• Holmström, Oscar; Linder, Nina; Lundin, Mikael; Moilanen, Hannu; Suutala, Antti; Turkki, Riku; Joensuu, Heikki; Isola, Jorma; Diwan, Vinod; Lundin, Johan (Helsingin yliopisto, 2015)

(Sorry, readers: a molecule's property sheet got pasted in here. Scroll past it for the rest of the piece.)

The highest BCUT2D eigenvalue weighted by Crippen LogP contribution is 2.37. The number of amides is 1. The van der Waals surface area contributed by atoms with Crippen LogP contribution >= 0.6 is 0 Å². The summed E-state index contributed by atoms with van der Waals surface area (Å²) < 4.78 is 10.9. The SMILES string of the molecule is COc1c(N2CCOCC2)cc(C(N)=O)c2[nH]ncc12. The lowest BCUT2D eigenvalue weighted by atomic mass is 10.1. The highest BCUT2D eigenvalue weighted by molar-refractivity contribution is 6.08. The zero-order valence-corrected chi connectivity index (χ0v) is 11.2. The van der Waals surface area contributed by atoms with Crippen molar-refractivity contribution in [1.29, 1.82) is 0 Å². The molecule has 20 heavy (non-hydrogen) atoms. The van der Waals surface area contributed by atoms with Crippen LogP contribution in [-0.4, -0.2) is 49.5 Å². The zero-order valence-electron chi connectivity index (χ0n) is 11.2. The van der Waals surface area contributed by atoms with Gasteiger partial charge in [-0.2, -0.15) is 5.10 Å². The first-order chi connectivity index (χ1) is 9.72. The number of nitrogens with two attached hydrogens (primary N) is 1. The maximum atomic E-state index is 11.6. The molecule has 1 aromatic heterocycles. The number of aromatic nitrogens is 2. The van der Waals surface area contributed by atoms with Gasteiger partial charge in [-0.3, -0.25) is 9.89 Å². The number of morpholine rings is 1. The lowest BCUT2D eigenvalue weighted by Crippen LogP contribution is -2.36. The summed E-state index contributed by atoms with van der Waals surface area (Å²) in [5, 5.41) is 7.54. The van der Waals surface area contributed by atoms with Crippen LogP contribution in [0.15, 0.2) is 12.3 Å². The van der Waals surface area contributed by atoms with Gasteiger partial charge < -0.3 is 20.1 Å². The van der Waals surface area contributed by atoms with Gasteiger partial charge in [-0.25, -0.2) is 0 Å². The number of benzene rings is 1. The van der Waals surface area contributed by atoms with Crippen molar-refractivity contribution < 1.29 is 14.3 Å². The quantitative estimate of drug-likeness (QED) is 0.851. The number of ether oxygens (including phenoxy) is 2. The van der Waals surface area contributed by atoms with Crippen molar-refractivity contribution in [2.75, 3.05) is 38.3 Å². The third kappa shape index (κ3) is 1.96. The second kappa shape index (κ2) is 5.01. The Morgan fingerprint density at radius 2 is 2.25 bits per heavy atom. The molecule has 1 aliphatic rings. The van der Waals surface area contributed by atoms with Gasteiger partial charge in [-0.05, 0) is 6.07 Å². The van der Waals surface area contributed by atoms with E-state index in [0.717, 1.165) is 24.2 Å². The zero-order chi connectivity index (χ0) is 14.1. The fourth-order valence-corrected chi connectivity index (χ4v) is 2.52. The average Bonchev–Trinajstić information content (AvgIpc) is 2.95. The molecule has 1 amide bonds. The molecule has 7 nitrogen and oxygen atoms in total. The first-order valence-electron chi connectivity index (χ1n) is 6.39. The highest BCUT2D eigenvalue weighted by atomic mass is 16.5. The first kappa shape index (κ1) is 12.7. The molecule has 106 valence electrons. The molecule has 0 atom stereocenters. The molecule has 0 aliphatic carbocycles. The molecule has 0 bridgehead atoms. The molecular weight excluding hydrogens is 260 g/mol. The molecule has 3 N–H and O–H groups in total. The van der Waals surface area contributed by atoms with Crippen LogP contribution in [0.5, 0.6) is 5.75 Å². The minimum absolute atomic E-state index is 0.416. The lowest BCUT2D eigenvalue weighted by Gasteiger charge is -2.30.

Introduction: A significant barrier to medical diagnostics in low-resource environments is the lack of medical care and equipment. Here we present a low-cost, cloud-connected digital microscope for applications at the point-of-care. We evaluate the performance of the device in the digital assessment of estrogen receptor-alpha (ER) expression in breast cancer samples. Studies suggest computer-assisted analysis of tumor samples digitized with whole slide-scanners may be comparable to manual scoring, here we study whether similar results can be obtained with the device presented. Materials and methods: A total of 170 samples of human breast carcinoma, immunostained for ER expression, were digitized with a high-end slide-scanner and the point-of-care microscope. Corresponding regions from the samples were extracted, and ER status was determined visually and digitally. Samples were classified as ER negative (<1% ER positivity) or positive, and further into weakly (1-10% positivity) and strongly positive. Interobserver agreement (Cohen's kappa) was measured and correlation coefficients (Pearson's product-momentum) were calculated for comparison of the methods. Results: Correlation and interobserver agreement (r = 0.98, p < 0.001, kappa = 0.84, CI95% = 0.75-0.94) were strong in the results from both devices. Concordance of the point-of-care microscope and the manual scoring was good (r = 0.94, p < 0.001, kappa = 0.71, CI95% = 0.61-0.80), and comparable to the concordance between the slide scanner and manual scoring (r = 0.93, p < 0.001, kappa = 0.69, CI95% = 0.60-0.78). Fourteen (8%) discrepant cases between manual and device-based scoring were present with the slide scanner, and 16 (9%) with the point-of-care microscope, all representing samples of low ER expression. Conclusions: Tumor ER status can be accurately quantified with a low-cost imaging device and digital image-analysis, with results comparable to conventional computer-assisted or manual scoring. This technology could potentially be expanded for other histopathological applications at the point-of-care.